On the publication line, I’d also like to flag the appearance of a special issue of the journal Language Documentation and Conservation, under the guest editorship of Kate Lindsey and Dineke Schokkin, on the phonetics of the languages of Southern New Guinea (details below). This is a part of the world that is as fascinating as it is neglected. The issue includes phonetic/phonological portraits of six languages from four families, modelled on the ‘Illustrations’ of JIPA (Journal of the International Phonetic Association), as well an introductory survey by yours truly. You’ll recognise many from our CoEDL community among the contributors, including recent CoEDL PhDs (Tina Gregor on Yelmek, Eri Kashima on Nmbo and Christian Döhler as a coauthor of the Idi chapter), postdocs (Matt Carroll on Ngkolmpu and Dineke Schokkin as lead author on the Idi article) and affiliates (Volker Gast, Jena), plus papers by Jason Brown, Alex Muir and Robbie Petterson on Urama and Phillip Rogers on Bitur. Given our paucity of detailed phonetic information on Papuan languages (just two of the 160 or so published JIPA Illustrations so far deal with Papuan languages) this publication triples, at one fell swoop, the number of Papuan languages for which we have good phonetic information (including good-quality sound files).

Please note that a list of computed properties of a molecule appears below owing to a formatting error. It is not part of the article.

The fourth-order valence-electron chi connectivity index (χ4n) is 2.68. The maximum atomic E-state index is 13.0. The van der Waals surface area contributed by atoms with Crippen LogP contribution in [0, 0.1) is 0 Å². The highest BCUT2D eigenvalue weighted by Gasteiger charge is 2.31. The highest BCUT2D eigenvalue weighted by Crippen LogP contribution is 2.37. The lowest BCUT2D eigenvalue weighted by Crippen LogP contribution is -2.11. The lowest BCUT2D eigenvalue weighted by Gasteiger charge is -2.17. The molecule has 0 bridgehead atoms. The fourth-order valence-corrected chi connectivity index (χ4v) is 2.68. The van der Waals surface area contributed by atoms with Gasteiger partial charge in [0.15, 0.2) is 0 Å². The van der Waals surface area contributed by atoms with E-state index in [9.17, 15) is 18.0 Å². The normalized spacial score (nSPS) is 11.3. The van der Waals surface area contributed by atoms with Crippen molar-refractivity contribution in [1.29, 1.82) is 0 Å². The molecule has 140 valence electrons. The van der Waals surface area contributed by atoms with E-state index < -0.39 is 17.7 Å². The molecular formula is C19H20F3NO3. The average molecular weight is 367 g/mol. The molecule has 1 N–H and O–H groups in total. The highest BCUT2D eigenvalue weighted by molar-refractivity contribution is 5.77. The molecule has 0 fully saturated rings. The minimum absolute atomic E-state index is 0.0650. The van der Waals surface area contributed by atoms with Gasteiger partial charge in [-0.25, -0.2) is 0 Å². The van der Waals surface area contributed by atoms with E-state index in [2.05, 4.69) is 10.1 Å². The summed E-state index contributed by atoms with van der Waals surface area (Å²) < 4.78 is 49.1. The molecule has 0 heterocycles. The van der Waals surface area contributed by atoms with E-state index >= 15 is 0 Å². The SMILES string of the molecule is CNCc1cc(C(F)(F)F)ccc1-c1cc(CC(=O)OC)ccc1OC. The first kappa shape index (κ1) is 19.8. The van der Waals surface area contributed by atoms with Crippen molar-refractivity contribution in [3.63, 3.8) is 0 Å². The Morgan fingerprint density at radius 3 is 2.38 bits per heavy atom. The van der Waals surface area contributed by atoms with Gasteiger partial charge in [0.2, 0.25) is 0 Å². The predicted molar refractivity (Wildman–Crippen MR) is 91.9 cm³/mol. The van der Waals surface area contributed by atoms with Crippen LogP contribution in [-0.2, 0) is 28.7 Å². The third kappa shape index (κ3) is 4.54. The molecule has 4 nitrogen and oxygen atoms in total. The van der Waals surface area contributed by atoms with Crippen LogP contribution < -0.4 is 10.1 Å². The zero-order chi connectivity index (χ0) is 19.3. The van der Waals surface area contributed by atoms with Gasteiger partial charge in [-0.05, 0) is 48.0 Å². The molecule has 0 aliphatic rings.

For a new documentary on the value of language documentation, based on fieldwork on an endangered language of Chad, check out this trailer. Although the reasons it gives for the value of documenting fragile linguistic diversity will be pretty familiar to CoEDLers, it’s interesting to get a feeling for fieldwork in quite a different part of the world, as well as (as so many CoEDL fieldworkers in Australia and the Pacific have witnessed) a casual but impressive attitude that high levels of multilingual mastery are completely normal. 

Finally, I’d like to draw your attention to an incredibly important initiative being launched by our Brazilian colleagues at ABRALIN. This is something that has the potential to transform how the language sciences are taught around the world, opening them up to all sorts of people who are currently unable to access good training, and like all global initiatives it will only work if like-minded people from around the world all pitch in with their distinctive expertise. I am hoping that our CoEDL community will be able to make some valuable contributions here.